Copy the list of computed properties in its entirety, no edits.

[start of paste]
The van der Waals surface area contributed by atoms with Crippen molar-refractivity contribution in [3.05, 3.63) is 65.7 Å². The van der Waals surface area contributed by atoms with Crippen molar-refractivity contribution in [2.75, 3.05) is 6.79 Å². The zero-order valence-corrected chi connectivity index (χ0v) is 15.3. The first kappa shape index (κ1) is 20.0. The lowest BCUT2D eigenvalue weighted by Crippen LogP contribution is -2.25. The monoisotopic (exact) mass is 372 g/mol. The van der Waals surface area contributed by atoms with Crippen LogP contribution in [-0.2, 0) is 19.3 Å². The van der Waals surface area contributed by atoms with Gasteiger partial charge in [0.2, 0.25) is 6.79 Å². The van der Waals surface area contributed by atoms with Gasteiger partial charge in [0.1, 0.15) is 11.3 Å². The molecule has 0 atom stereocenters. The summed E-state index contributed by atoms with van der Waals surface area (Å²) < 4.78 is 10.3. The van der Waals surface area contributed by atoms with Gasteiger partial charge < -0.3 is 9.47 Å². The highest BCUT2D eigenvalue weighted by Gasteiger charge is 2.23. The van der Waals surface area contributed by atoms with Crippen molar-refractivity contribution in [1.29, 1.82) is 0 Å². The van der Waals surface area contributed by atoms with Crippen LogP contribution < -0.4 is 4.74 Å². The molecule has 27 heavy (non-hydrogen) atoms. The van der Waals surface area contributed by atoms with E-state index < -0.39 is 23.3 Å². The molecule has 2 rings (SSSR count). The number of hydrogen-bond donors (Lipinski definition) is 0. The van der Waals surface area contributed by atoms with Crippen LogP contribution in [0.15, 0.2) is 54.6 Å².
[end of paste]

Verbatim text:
The van der Waals surface area contributed by atoms with Crippen molar-refractivity contribution in [3.05, 3.63) is 65.7 Å². The van der Waals surface area contributed by atoms with Crippen molar-refractivity contribution in [2.75, 3.05) is 6.79 Å². The zero-order valence-corrected chi connectivity index (χ0v) is 15.3. The first kappa shape index (κ1) is 20.0. The lowest BCUT2D eigenvalue weighted by Crippen LogP contribution is -2.25. The monoisotopic (exact) mass is 372 g/mol. The van der Waals surface area contributed by atoms with Crippen LogP contribution in [-0.2, 0) is 19.3 Å². The van der Waals surface area contributed by atoms with Gasteiger partial charge in [0.2, 0.25) is 6.79 Å². The van der Waals surface area contributed by atoms with Gasteiger partial charge in [0.1, 0.15) is 11.3 Å². The molecule has 0 atom stereocenters. The summed E-state index contributed by atoms with van der Waals surface area (Å²) < 4.78 is 10.3. The van der Waals surface area contributed by atoms with Gasteiger partial charge < -0.3 is 9.47 Å². The highest BCUT2D eigenvalue weighted by Gasteiger charge is 2.23. The van der Waals surface area contributed by atoms with Crippen molar-refractivity contribution in [1.29, 1.82) is 0 Å². The van der Waals surface area contributed by atoms with Crippen LogP contribution < -0.4 is 4.74 Å². The molecule has 27 heavy (non-hydrogen) atoms. The van der Waals surface area contributed by atoms with E-state index < -0.39 is 23.3 Å². The molecule has 2 rings (SSSR count). The number of hydrogen-bond donors (Lipinski definition) is 0. The van der Waals surface area contributed by atoms with Crippen LogP contribution in [0.15, 0.2) is 54.6 Å².